8 replies »

  1. My expectation would be a salary of between 100 and two hundred thousand a year, teacher or not. Teachers should be on the higher side of that. Ironically, I have a masters degree and over thirty years experience but as an artist people would expect my salary to be next to nothing – and it is.


  2. Norm, trying again:

    G. Barry Stewart, perhaps some of the old campaigners can remind younger teachers about the “Apple Campaign”:

    From the BCTF website:

    “During the first 50 years of our history (1917–1967), there is no evidence of any organizational intervention by the BCTF in the electoral processes of the province. As a teacher organization we had a close working relationship with the Department of Education and the government of the day. However, the Federation’s role was most often subordinate and non-critical. That changed in the 1969 election when the BCTF, on the heels of its “Over 40” campaign, geared to raise public concern about large class sizes, ran its “Apple Campaign,” granting an apple designation to education- friendly candidates.

    This electoral action debut was followed by a dramatic intervention in the subsequent 1972 election when then BCTF president Adam Robertson publicly declared that “We won’t live with it.” He was referring to changes introduced by the Social Credit government of the day, changes that would: restrict a school district’s ability to raise revenue (they had the right to levy local taxes then); chip away at teacher tenure rights; and impose a government ceiling on teacher-arbitrated wage settlements (local bargaining). Teachers were opposed to the government’s actions and strongly supported their organization’s move to influence the upcoming election by calling for the defeat of that government. Thousands of teachers responded by working for opposition parties in that election. The government was defeated.”
    July Morning


  3. July Morning, thanks for that historical reference.

    Great… now teacher-bashers are going to blame us for ICBC and the ALR, LOL!


  4. – First posted May 30, 2014 at 10:18 PM, reposted to correct typo –

    Thanks for the support, Norm! I was wondering when the blogosphere was going to touch on the issue. Laila Yuile debated it this week as well.

    There is an excellent editorial floating around the Black Press papers this week. I won't copy-paste it all — but the closing sentence put it very well: “If something isn’t done to bring some rationality into teacher talks, we’re looking at a future where educators watch the clock rather than attend their duties, both paid and unpaid, and that would be a great loss.”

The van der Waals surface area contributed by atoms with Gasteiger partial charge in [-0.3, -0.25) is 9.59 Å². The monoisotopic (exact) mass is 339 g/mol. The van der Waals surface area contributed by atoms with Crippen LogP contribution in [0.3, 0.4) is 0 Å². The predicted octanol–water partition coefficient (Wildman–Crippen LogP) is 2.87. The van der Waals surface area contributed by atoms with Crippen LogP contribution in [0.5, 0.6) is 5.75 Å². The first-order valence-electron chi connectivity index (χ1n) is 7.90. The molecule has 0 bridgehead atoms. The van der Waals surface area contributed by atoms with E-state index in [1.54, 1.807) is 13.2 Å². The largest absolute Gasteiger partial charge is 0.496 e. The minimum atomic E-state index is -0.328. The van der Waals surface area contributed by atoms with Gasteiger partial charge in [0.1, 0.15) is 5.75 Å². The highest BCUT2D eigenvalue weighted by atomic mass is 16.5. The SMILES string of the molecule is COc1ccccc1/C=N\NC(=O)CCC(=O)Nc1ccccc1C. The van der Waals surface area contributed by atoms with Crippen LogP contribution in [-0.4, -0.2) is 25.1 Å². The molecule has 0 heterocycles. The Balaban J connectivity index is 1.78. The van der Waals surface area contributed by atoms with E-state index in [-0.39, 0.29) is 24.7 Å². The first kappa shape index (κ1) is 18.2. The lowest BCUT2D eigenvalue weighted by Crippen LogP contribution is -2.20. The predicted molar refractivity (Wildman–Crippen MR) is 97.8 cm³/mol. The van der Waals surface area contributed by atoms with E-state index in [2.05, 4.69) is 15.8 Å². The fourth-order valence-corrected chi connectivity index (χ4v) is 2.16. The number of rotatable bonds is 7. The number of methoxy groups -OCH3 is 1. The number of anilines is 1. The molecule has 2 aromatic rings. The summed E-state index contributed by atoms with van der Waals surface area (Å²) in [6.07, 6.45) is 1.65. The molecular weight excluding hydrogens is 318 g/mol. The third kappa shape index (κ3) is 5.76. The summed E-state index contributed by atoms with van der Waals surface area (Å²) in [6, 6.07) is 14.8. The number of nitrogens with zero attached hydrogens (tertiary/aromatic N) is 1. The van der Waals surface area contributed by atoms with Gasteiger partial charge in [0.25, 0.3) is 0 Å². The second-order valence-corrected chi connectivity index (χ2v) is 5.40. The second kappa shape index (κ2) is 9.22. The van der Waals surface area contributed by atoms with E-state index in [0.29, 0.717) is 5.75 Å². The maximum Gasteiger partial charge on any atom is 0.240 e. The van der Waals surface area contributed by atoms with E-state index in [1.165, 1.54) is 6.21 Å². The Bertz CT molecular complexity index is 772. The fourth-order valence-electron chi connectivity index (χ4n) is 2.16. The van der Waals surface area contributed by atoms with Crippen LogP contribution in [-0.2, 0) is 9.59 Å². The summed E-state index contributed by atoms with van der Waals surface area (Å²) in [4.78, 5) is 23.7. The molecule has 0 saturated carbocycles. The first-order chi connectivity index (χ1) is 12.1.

Rain or shine, we've been out on the sidewalk in front of our school at recess and lunch this week, as we have been forbidden to do any work at these breaks… basically modified “house arrest.” Our administration has been amazingly kind and supportive through it all. Our beef is not with them at all.

    Our district had its strike day on Monday. No one was surprised that the missed day was already taken off our paycheque for May 30 — but most were shocked/angered when we looked at our on-line pay stubs on Tuesday and saw that the 10% partial lock-out wage reduction was already taken off for the rest of the week. District payroll had been ordered to do this, even though the LRB hearing had not taken place. It would have been far more appropriate to wait to see if their inflammatory jab was upheld. But no: they wanted to poke us in the eye, then kick us on the shin before the cops arrived.

    Most of my teaching days are behind me, so I can roll with the punches… but Christy and her henchmen are doing great damage to the younger teachers, who will be in the system for many years.


  5. – First posted May 31, 2014 at 2:43 AM, reposted to keep with revised comment above –

    Keep your eyes here because I expect to post an extended article about the current education mess. It is written by a person who is a school teacher and a parent. Not a union activist, this individual faults actions on both sides and, most of all, worries that the system is degrading steadily and the quality of learning is less than it could be and less than it needs to be to meet future challenges in a world that grows steadily more competitive.

    I think it is a very thoughtful piece that needs to be read by all. I hope it can be posted by Monday morning.


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